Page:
Patterson

Patterson - Futureof Computer Architecture DavidA.Patterson

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1 Future of  Computer  Architecture David A. Patterson Pardee Professor of Computer Science, U.C. Berkeley President, Association for Computing Machinery February, 2006
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2 High Level Message Everything is changing; Old conventional  wisdom is out We DESPERATELY need a new  architectural solution for microprocessors  based on parallelism Need to create a “watering hole” to bring  everyone together to quickly find that solution architects, language designers, application experts, numerical  analysts, algorithm designers, programmers, …
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3 Outline Part I: A New Agenda for Computer  Architecture Old Conventional Wisdom  vs. New Conventional Wisdom Part II: A “Watering Hole” for Parallel  Systems Research Accelerator for Multiple Processors Conclusion
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4 Old CW: Chips reliable internally, errors at pins New CW: ≤65 nm  Old CW: Demonstrate new ideas by building chips New CW: Mask costs, ECAD costs, GHz clock  rates   researchers can’t build believable  prototypes Old CW: Innovate via compiler optimizations +  architecture New: Takes > 10 years before new optimization at  leading conference gets into production compilers Old: Hardware is hard to change, SW is flexible Conventional Wisdom (CW)  in Computer Architecture
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5 Old CW: Power is free, Transistors expensive New CW:  “Power wall”  Power expensive, Xtors free  (Can put more on chip than can afford to turn on) Old: Multiplies are slow, Memory access is fast New:  “Memory wall”  Memory slow, multiplies fast  (200 clocks to DRAM memory, 4 clocks for FP multiply) Old : Increasing Instruction Level Parallelism via  compilers, innovation (Out-of-order, speculation, VLIW, …) New CW:  “ILP wall”  diminishing returns on more ILP  New: Power Wall + Memory Wall + ILP Wall =  Brick Wall Old CW: Uniprocessor performance 2X / 1.5 yrs New CW: Uniprocessor performance only 2X / 5 yrs? Conventional Wisdom (CW)  in Computer Architecture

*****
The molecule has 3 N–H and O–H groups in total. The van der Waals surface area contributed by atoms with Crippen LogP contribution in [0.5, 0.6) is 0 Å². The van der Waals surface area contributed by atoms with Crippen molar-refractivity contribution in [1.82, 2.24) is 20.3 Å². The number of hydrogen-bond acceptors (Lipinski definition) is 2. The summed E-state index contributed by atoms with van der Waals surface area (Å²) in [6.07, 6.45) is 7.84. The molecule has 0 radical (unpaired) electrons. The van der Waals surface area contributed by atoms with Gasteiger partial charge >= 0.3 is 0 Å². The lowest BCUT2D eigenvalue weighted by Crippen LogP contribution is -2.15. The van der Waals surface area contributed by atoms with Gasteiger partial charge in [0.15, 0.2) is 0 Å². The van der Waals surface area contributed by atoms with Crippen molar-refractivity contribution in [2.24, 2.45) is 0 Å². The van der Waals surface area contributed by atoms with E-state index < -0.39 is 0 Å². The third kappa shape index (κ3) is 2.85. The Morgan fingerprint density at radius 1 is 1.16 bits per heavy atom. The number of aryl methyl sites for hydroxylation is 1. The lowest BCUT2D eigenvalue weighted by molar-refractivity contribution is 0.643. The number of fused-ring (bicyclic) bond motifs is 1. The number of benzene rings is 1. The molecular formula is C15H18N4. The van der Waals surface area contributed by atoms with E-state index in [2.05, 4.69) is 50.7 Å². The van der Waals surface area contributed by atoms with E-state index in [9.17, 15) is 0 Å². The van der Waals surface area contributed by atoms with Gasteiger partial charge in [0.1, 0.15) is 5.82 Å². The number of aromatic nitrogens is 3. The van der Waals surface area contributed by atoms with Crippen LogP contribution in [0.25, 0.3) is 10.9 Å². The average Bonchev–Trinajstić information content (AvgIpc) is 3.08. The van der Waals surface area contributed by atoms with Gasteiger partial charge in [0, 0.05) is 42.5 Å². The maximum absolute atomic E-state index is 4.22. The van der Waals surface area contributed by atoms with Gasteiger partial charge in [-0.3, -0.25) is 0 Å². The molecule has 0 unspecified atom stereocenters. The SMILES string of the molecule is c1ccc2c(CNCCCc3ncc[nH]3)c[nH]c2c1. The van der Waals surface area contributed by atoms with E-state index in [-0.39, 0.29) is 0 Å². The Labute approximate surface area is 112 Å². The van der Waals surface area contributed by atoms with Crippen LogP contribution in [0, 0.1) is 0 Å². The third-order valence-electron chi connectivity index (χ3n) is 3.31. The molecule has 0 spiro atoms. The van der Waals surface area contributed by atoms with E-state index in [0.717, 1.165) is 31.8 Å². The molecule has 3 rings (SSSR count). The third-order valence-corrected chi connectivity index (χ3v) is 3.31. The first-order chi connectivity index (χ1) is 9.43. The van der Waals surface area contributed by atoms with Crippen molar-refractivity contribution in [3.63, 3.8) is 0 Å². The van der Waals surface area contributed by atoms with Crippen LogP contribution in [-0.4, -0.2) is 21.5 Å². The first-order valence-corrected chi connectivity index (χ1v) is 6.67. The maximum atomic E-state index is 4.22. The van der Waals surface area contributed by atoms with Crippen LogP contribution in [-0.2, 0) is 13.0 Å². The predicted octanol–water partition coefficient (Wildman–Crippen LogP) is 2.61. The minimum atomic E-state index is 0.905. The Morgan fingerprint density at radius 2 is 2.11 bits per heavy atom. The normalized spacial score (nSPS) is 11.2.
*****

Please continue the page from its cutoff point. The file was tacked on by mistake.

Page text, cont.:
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6 1 10 100 1000 10000 1978 1980 1982 1984 1986 1988 1990 1992 1994 1996 1998 2000 2002 2004 2006 Performance (vs. VAX-11/780) 25%/year 52%/year ??%/year Uniprocessor Performance (SPECint) VAX : 25%/year 1978 to 1986 RISC + x86: 52%/year 1986 to 2002 RISC + x86: ??%/year 2002 to present From Hennessy and Patterson, Computer Architecture: A Quantitative Approach , 4th edition, 2006 Sea change in chip design: multiple “cores” or processors per chip 3X
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7 Sea Change in Chip Design Intel 4004 (1971): 4-bit processor, 2312 transistors, 0.4 MHz,  10 micron PMOS, 11 mm chip  Processor is the new transistor? RISC II (1983): 32-bit, 5 stage 
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This note was uploaded on 02/09/2012 for the course ECE 565 taught by Professor Lee during the Spring '11 term at IUP.

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Patterson - Futureof Computer Architecture DavidA.Patterson

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